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Charles R. Hale, Director SRH 1.310, 2300 Red River Street D0800, Austin, TX 78712 • 512.471.5551

Fall 2006


Unique Days Time Location Instructor
41450 T
9:00 AM-12:00 PM
BUR 214

Course Description

This course provides a theoretical and methodological overview of human migration across national borders. Stressing theories of migration decision-making, applied methodological approaches, and evaluations of migration effects at origin and destination, the course is divided into five thematic sections. The first section deals with basic theories and types of migration, while the second section focuses upon methodological approaches and the challenges of measuring various types of migration flows. The third section is devoted to assessments of migrants themselves, focusing on issues of selectivity (including gender), expected duration, patterns of assimilation, remittances practices and the rise of transnational identities. The fourth section will focus on international and national attempts to regulate various types of international migration flows, focusing on issues of efficacy and the effect of regulation on the composition of migrant flows. The fifth and final section will focus on the link between international migration and other large scale social processes such as health (including HIV/AIDS), population aging, economic development, and political stability within sending and receiving regions. The readings for the course will be international in scope, including a special emphasis on the migration into and out of the United States and the Former Soviet Union. At the completion of the seminar participants are expected to be able to discuss the main theoretical approaches to the study of international migration, identify the critical factors differentiating various types of migration flows, assess various migration estimation procedures and data sources, and evaluate the social, political and economic issues associated with various types of migration at the origin and destination.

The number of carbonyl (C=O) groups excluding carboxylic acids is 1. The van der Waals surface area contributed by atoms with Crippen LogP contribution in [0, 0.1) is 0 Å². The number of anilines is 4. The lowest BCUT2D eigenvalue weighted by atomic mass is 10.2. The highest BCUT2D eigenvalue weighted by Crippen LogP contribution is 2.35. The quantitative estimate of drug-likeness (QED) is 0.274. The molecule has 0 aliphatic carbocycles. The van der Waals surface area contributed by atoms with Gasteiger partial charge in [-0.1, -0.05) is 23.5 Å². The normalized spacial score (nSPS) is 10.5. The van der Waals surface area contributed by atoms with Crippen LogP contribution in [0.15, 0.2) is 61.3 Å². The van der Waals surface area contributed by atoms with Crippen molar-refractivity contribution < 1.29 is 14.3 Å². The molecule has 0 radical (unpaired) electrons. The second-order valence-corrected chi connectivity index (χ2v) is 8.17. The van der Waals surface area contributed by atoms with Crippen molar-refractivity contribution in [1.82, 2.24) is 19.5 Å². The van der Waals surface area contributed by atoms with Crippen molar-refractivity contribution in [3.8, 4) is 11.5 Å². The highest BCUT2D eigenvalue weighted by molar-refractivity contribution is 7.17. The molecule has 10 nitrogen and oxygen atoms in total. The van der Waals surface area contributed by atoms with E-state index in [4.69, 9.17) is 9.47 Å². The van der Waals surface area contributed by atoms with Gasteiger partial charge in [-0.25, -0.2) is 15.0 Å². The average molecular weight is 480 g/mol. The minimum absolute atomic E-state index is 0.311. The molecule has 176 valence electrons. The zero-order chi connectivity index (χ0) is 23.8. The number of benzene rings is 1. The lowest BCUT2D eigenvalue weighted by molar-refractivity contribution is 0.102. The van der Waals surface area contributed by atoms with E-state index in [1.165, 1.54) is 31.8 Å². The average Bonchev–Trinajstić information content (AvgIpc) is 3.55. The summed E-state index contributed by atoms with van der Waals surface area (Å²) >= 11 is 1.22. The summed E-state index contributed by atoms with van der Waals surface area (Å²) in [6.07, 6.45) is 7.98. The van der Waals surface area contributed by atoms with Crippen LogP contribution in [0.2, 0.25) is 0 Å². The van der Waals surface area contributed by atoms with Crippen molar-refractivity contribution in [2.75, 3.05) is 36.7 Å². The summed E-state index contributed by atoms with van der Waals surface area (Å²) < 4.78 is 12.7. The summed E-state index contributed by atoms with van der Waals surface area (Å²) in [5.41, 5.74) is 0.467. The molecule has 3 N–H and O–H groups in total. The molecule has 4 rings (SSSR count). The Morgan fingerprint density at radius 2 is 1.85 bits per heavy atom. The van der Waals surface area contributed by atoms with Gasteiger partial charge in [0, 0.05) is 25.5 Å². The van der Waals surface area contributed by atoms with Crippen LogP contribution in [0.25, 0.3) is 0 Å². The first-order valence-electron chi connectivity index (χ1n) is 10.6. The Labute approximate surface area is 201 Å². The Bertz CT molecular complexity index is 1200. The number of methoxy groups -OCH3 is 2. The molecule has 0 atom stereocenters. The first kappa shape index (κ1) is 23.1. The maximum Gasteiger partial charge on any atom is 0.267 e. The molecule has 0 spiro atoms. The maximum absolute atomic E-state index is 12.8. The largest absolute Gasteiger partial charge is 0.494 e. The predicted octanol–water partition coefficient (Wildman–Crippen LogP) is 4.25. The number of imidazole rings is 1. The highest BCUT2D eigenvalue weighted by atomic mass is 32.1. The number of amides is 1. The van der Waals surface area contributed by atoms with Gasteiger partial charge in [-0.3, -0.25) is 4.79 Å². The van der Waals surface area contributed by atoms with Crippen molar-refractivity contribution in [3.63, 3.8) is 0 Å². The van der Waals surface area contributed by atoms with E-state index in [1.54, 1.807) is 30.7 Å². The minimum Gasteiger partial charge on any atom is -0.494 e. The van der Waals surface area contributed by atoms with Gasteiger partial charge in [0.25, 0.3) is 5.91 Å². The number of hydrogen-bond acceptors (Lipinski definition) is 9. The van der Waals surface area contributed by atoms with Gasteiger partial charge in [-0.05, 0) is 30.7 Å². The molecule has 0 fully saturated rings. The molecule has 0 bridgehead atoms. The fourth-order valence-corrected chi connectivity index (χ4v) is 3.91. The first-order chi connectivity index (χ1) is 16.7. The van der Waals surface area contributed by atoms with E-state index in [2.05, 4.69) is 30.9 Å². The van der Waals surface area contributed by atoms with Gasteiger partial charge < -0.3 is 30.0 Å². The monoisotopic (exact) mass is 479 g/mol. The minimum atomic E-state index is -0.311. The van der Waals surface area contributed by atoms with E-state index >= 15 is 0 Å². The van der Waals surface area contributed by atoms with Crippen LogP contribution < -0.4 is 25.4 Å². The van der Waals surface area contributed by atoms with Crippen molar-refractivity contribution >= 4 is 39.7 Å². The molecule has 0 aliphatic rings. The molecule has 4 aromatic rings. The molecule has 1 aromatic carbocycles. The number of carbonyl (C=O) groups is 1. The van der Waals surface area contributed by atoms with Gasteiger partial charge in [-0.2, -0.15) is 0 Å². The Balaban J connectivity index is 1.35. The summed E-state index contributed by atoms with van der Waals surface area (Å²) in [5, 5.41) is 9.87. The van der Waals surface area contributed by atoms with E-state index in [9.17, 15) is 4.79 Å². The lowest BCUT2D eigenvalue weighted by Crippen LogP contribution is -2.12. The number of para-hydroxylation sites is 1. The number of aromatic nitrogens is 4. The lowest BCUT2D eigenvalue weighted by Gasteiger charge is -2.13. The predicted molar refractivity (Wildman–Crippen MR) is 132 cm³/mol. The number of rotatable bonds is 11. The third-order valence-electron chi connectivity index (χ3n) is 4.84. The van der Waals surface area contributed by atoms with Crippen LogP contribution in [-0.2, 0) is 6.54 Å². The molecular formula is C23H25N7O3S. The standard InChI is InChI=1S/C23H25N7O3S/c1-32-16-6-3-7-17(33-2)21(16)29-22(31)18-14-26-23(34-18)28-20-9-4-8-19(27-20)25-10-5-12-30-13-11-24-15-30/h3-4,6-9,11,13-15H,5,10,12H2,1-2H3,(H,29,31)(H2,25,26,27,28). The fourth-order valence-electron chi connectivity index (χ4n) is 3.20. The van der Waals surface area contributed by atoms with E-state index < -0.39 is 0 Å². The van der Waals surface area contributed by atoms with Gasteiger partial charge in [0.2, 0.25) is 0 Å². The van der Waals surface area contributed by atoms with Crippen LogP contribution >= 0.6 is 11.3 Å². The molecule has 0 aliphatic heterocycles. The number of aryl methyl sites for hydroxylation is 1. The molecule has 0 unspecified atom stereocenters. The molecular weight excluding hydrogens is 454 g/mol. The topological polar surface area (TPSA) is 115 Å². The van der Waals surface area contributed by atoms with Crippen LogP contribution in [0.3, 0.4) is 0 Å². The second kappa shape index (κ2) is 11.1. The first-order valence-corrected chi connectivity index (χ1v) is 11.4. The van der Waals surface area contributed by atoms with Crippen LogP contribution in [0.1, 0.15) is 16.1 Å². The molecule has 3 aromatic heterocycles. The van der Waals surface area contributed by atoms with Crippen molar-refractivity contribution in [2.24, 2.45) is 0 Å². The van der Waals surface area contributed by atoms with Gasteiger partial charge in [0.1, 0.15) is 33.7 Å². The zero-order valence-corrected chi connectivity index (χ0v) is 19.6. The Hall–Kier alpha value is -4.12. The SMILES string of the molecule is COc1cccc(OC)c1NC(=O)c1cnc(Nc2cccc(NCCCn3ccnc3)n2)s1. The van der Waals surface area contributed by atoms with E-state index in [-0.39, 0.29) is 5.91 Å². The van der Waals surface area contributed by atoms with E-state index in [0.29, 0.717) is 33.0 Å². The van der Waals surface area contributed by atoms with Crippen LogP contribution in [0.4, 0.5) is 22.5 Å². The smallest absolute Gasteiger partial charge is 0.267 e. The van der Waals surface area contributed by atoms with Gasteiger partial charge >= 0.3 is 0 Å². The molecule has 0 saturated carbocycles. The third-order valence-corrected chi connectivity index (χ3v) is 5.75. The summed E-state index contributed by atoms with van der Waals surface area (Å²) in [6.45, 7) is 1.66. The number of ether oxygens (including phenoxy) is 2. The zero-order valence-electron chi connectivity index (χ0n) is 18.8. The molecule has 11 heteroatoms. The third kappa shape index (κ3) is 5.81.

Preliminary Course Materials There are four required books for the course. They are available through the UT COOP and can also be easily ordered on line: 1. Brettell and Hollifeld. 2000. Migration Theory: Talking Across the Disciplines. Routledge. ISBN 0415926114 2. Castles and Miller 2003. The Age of Migration. Guilford Press. ISBN 1572309008 3. Sassen. 2000. Guests and Alliens. New Press. ISBN 1565846087 4. Massey, 1998. Worlds in Motion. Clarendon Press. ISBN 0198294425 5. Hammar, Brochman and Tamas. 1997. "International Migration, Immobility and Development : Multidisciplinary Perspectives," Berg Publishishing. Optional Texts (excellent references for those of you with a serious interest in migration) 5, Castles and Davidson. 2000.Citizenship and Migration. Routeledge ISBN 04115927145 6. Massey and Taylor. 2004. International Migration : Prospects and Policies in a Global Market (International Studies in Demography) . Oxford Press. In addition, I VERY STRONGLY encourage you to read ONE of the following- to be selected by participants to reflect their regional areas of interest. These texts provide empirical insight into the general theories covered in the required books. A. Latin America Massey, Durand and Malone.. 2003. Beyond Smoke and Mirrors: Mexican immigration in an Era of Economic Integration. Sage. ISBN 087154590X B. Eurasia/FSU Polian, P. 2004. Against their Will: The History and Geography of Forced Migrations in the USSR. CEU Press. ISBN 9639241687 C. Western Europe Geddis. 2003. The Politics of Immigration and Migration in Europe. Sage. ISBN 0761956697 D. United States Borjas,. 2001. Heaven¿s Door: Immigration Policy and the American Economy. Princeton. ISBN 0691088969 E. Africa van de Walle. 2001. African Economies and the Politics of Permanent Economic Crisis, 1979-1999. Cambridge. ISBN 0521008360 F. Asia Akana and Vassilieva. 2006. Crossing National Borders: International Migration Issues in Northeast Asia . United Nations Press.


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